The Real Reason Eye Cream Is So Expensive
Does eye cream do anything special, or is it just facial moisturizer in a smaller tub?
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Conspiracy theories are an understandably contentious topic these days, but if you’ll indulge me for just one moment, I’d like to introduce you to one of my own: I have long harbored a sincere personal belief that eye cream is fake.
Not fake in the sense that eye cream doesn’t exist. Tubs and tubes of the stuff line the shelves of drugstore skin-care aisles and brightly lit department-store beauty counters alike. Sephora’s website boasts 190 eye-cream or eye-treatment options; Ulta carries 192 creams alone. In that sense, eye cream is probably a little too real. The fakeness that I’m talking about is molecular. Eye creams make a lot of promises: They’ll tighten. They’ll brighten. They’ll de-puff and de-wrinkle and banish dark circles. They’ll accomplish this with science, or, more specifically, with the chemicals that many of them advertise in big print on their tiny packaging: retinol, vitamin C, caffeine, peptides, hyaluronic acid. They’ll also almost always be notably more expensive by volume than a regular facial moisturizer.
The problem is that no eye cream I’ve ever used has seemed to do anything more than whatever other cream I was already putting on the rest of my face. In my 20 years of adult life, I’ve never actually bought an eye cream, but I’ve tried out innumerable versions of the stuff: samples pitched into shopping bags and shipping boxes, free full-size products that sometimes seemed to arrive by the truckload at my door during my decade in fashion media, cast-offs swapped among friends and co-workers. I’ve used them all because, hey, I have them, and at worst, they’ll moisturize a part of my face that tends to get dry when left to its own devices. Maybe one of them will do something fantastic and I’ll have been wrong all along.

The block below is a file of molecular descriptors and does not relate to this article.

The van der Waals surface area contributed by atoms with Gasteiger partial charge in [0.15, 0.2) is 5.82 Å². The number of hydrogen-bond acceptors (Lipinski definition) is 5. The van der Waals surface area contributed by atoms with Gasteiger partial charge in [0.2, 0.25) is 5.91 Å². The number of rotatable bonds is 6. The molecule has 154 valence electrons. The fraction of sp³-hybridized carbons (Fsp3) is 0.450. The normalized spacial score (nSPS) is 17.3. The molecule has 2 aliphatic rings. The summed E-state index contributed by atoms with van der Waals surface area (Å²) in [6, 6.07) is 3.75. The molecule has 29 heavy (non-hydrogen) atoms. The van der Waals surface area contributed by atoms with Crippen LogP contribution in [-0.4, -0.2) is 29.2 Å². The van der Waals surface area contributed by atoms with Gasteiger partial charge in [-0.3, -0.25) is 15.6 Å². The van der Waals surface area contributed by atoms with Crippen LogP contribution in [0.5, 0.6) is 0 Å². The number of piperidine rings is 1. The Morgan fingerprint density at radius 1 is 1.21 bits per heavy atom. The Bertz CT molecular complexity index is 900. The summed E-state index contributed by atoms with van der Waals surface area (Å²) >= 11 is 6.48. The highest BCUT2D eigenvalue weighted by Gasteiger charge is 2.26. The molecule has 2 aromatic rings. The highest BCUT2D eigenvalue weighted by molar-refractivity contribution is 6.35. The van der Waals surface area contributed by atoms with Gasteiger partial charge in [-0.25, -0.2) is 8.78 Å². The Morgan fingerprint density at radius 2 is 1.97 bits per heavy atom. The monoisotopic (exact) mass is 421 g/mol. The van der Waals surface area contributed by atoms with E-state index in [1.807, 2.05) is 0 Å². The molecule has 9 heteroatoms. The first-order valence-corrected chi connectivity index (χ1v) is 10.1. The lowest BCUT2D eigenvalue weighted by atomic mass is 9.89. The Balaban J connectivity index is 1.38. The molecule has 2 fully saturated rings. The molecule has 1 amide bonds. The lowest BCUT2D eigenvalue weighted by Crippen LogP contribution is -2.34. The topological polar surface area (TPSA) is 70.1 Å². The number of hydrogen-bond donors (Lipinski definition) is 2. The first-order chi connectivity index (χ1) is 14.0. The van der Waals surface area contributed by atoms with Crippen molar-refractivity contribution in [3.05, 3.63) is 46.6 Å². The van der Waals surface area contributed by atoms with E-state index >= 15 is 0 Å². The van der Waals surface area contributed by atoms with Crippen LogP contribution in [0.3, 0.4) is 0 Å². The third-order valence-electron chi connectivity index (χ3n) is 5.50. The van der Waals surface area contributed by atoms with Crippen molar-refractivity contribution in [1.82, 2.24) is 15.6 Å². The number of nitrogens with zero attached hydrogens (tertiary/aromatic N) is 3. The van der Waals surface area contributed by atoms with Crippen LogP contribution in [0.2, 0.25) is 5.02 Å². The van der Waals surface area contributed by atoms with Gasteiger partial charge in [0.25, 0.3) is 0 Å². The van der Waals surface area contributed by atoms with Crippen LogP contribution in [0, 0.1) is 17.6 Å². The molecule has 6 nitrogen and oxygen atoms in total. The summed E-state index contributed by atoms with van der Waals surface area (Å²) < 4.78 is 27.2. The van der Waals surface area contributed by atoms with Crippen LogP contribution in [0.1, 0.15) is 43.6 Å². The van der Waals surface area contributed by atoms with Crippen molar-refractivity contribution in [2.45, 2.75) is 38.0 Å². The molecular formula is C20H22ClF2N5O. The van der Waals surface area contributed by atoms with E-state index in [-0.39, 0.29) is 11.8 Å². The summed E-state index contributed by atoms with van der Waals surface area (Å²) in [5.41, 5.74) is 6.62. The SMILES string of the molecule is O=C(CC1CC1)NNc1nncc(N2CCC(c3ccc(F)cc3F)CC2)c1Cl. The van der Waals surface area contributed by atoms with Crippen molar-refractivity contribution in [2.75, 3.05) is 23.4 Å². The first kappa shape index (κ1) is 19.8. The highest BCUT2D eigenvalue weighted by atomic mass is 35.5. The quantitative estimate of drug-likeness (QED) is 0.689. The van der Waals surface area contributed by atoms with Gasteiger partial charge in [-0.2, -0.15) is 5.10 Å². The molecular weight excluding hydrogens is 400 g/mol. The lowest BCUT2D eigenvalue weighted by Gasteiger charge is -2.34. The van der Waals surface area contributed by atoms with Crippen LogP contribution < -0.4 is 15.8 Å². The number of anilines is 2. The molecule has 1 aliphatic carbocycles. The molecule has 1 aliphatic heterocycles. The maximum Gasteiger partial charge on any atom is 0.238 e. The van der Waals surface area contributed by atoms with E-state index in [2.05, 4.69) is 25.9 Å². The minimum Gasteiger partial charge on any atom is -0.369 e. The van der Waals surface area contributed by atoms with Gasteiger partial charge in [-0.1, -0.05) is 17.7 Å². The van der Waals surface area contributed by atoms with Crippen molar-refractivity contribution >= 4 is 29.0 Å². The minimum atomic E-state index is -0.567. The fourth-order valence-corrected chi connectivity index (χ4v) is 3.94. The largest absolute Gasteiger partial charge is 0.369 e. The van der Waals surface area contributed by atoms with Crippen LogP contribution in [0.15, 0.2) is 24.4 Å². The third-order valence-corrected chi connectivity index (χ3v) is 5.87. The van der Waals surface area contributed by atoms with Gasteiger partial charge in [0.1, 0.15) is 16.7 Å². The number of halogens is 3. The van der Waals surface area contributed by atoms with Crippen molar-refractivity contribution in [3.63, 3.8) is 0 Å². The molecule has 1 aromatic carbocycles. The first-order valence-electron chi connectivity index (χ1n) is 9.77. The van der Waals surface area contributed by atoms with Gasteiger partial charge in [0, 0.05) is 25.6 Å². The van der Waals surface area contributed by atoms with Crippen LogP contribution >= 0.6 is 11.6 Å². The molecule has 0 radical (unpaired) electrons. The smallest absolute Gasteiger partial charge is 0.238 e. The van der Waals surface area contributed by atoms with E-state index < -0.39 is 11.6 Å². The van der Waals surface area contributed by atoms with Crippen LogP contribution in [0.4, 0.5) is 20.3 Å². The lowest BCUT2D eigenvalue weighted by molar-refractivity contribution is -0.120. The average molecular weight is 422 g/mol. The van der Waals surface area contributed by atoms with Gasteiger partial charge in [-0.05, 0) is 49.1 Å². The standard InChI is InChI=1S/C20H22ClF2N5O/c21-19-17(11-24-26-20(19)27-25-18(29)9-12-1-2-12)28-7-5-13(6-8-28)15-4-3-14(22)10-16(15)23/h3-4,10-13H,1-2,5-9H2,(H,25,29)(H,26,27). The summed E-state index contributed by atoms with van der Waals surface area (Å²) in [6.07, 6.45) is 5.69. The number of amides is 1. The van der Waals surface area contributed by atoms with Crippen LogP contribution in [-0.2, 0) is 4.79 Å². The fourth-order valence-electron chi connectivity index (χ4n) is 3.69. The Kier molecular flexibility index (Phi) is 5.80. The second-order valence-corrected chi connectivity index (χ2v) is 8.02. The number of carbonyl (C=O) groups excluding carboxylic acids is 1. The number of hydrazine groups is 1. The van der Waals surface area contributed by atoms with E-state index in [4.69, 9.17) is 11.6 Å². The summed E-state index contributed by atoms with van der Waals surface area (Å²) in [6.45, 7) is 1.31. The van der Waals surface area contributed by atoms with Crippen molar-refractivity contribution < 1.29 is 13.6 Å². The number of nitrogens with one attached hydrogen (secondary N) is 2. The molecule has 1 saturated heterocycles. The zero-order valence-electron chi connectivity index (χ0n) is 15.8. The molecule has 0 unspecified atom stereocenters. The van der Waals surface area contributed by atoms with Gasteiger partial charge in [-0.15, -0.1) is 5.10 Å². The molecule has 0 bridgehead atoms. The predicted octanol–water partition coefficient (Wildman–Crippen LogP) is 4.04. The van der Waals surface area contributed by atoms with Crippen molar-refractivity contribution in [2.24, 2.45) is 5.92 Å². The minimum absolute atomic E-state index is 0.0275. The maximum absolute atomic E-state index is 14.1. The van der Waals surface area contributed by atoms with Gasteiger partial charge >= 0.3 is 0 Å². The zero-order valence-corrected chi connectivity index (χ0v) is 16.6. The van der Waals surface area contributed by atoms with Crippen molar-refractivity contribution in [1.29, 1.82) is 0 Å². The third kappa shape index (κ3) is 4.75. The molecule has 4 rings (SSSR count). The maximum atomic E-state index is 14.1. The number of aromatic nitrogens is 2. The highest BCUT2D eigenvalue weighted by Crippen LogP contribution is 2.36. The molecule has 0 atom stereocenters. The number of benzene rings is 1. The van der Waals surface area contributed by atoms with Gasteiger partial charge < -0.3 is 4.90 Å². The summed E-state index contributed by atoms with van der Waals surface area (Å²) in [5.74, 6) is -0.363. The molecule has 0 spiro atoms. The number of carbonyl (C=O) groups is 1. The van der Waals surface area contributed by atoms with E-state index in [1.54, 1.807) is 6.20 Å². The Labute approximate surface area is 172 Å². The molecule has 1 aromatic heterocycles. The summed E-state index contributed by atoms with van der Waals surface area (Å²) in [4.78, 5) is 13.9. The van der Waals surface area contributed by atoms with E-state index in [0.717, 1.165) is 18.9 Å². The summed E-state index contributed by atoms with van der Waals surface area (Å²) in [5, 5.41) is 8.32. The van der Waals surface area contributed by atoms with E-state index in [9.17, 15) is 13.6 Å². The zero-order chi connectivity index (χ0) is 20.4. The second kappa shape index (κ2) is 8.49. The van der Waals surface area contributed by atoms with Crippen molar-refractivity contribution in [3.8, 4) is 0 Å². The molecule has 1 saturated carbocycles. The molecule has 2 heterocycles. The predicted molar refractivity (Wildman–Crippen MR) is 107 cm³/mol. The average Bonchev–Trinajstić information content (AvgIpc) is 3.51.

I haven’t been wrong yet. Instead, I’ve only grown more convinced that eye cream is just facial moisturizer in a smaller, more expensive tub. So, is it?
The short answer: “It depends,” says Perry Romanowski, a cosmetic chemist and a co-host of the podcast Beauty Brains, which delves into the science behind beauty products. That is, importantly, not a no. According to Romanowski, who spent 30 years in the beauty industry and now creates educational and training tools for other cosmetic chemists, all moisturizers—for the face, body, eyes, hands, wherever—have three main components that do the lion’s share of the work. The first is a substance called a humectant, such as glycerin or hyaluronic acid, which attracts moisture to the skin. The second is an occlusive, such as petrolatum or shea butter, which prevents that moisture from evaporating back into the air. The third is an emollient, which helps give skin a smooth, soft texture.
Within a particular line of products, Romanowski told me, formulations for different parts of the face or body do tend to be quite similar to one another, usually with little tweaks made for consumer preferences. Because faces produce more oil than the rest of the body, for instance, the line’s facial product might have its occlusive content reduced, or the formula might just be thinned out with water—super-thick face creams can make people unduly fearful of oiliness or breakouts. The same goes for turning a facial moisturizer into an eye cream: An existing formula could be changed to please buyers who prefer something more occlusive but less goopy. According to Romanowski, most companies will at least remove things such as fragrances, which can irritate the eye.
In some cases, however, my conspiracy theory appears to be fully justified. Romanowski said that in his experience, companies will release different products with the exact same formulations “as often as they can do it without anybody asking questions.” Formulating a totally new product from scratch requires expensive safety testing, Romanowski explained, and too much ingredient variation across a product line means companies have to buy more component chemicals in smaller, more expensive quantities. Keeping products as similar as possible saves money: Once a formula is established to be safe, companies can largely avoid additional testing, and they can buy its ingredients in large quantities. The more products that can be marketed out of those overhead costs, the better.